The new ventilation system at WIPP now estimated to take 4 more years and $200 million more dollars than original estimates.
The Waste Isolation Pilot Plant (WIPP), near Carlsbad, New Mexico, is the nation’s only facility for disposal of certain defense-related nuclear waste. The Department of Energy (DOE) identified two root causes for cost increases and schedule delays in its project to install a new ventilation system at WIPP (see figure). The facility is currently operating at a reduced capacity because of ventilation issues in the underground waste disposal areas. The root causes DOE identified were (1) its contractor’s inexperience managing construction projects and (2) an inability to incentivize staff to work in Carlsbad. DOE also identified more specific problems with this ventilation project, and has taken corrective actions to address them. While some of these corrective actions may also help to address the root causes, the extent to which these actions will do so is unclear because DOE is not required to develop a corrective action plan for addressing the root causes and does not have a process to determine whether root causes have been sufficiently addressed. Without such a plan and process, DOE cannot ensure that root causes it identifies for cost increases and schedule delays in the WIPP ventilation project or other projects will not persist or recur.
In May 2018, DOE began constructing the SSCVS [Safety Significant Confinement Ventilation System] and initially projected to complete it in November 2022 at an estimated total project cost of $288 million. However, in November 2020 DOE initiated a baseline change process to update the cost and schedule estimates; it expects to finalize the estimates in early 2022, according to DOE officials. According to DOE documents as of October 2021, DOE expects to complete the new facility in January 2026 at a revised estimated cost of approximately $486 million.
The contractor’s inexperience had consequences that caused significant schedule delays and cost growth. For example, according to the root cause analysis, the contractor did not properly evaluate subcontractors and awarded a $135 million construction subcontract to an entity that did not have adequate qualifications to perform certain construction responsibilities for the project. In addition, DOE’s root cause analysis found that the contractor did not hire staff with capital asset project experience to conduct adequate risk management. For example, the contractor staff did not conduct thorough reviews of the effects of more than 200 engineering changes largely proposed by the subcontractor on the overall risk and cost of the project, which contributed to over $12 million in additional costs, according to the root cause analysis.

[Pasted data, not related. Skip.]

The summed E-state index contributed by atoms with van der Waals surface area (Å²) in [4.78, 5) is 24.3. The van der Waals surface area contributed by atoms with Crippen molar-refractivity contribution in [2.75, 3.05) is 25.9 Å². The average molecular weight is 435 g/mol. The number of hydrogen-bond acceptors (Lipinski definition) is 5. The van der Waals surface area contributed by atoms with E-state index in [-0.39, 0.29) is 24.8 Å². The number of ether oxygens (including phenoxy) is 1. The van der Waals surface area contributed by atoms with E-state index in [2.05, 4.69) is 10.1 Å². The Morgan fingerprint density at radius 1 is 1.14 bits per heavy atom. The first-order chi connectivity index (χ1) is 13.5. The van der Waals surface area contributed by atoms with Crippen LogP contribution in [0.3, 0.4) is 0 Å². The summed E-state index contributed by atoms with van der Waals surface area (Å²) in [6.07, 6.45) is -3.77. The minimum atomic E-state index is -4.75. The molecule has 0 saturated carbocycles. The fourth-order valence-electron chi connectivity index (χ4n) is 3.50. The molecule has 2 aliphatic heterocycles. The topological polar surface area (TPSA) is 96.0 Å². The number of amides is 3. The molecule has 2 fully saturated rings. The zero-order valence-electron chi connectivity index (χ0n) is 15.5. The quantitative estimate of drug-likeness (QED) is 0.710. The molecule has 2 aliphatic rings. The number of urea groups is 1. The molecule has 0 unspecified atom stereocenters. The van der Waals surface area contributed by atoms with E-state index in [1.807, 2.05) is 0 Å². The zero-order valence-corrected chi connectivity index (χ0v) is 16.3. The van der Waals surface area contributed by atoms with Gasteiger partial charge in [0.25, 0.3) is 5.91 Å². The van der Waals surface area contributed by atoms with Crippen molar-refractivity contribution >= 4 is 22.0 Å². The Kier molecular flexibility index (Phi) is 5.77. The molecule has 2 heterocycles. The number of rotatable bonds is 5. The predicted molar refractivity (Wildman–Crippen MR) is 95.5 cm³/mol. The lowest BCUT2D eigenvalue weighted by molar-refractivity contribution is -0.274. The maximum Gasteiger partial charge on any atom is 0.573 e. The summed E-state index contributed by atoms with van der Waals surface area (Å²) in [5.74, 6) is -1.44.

In addition, this official told us that DOE needs to mine five access hallways to panel 11 to be able to mine panel 11 on time. DOE officials stated that they started mining one access hallway in October 2021, and that DOE does not need to ask NMED for a permit modification for three of the five access hallways because they are not exclusively intended to support waste emplacemet activities.50 However, as of December 2021, NMED officials told us they have not yet made a decision on whether they want DOE to apply for a permit modification for these three access hallways. According to DOE officials, NMED has requested that DOE provide a written analysis explaining why these three access hallways are not part of the permit modification request.
DOE officials acknowledged that the risk register for WIPP lacks details but said that DOE is already in the process of mitigating some of these risks, as explained above.56 They explained that DOE plans to update the risk register for WIPP after the performance baselines for the SSCVS and
the Utility Shaft are updated, which the department plans to complete in 2022. Without updating the risk register to include specific risks related to construction and regulatory delays and plan for adequate mitigation strategies, DOE may not have an achievable schedule, which may cause shipping delays and cost increases for the generator sites. For example, DOE may need to ask states for permission to keep storing waste at generator sites, potentially violating legal agreements with the states if DOE cannot obtain their consent for extending the storage and incurring higher storage costs or running out of storage space.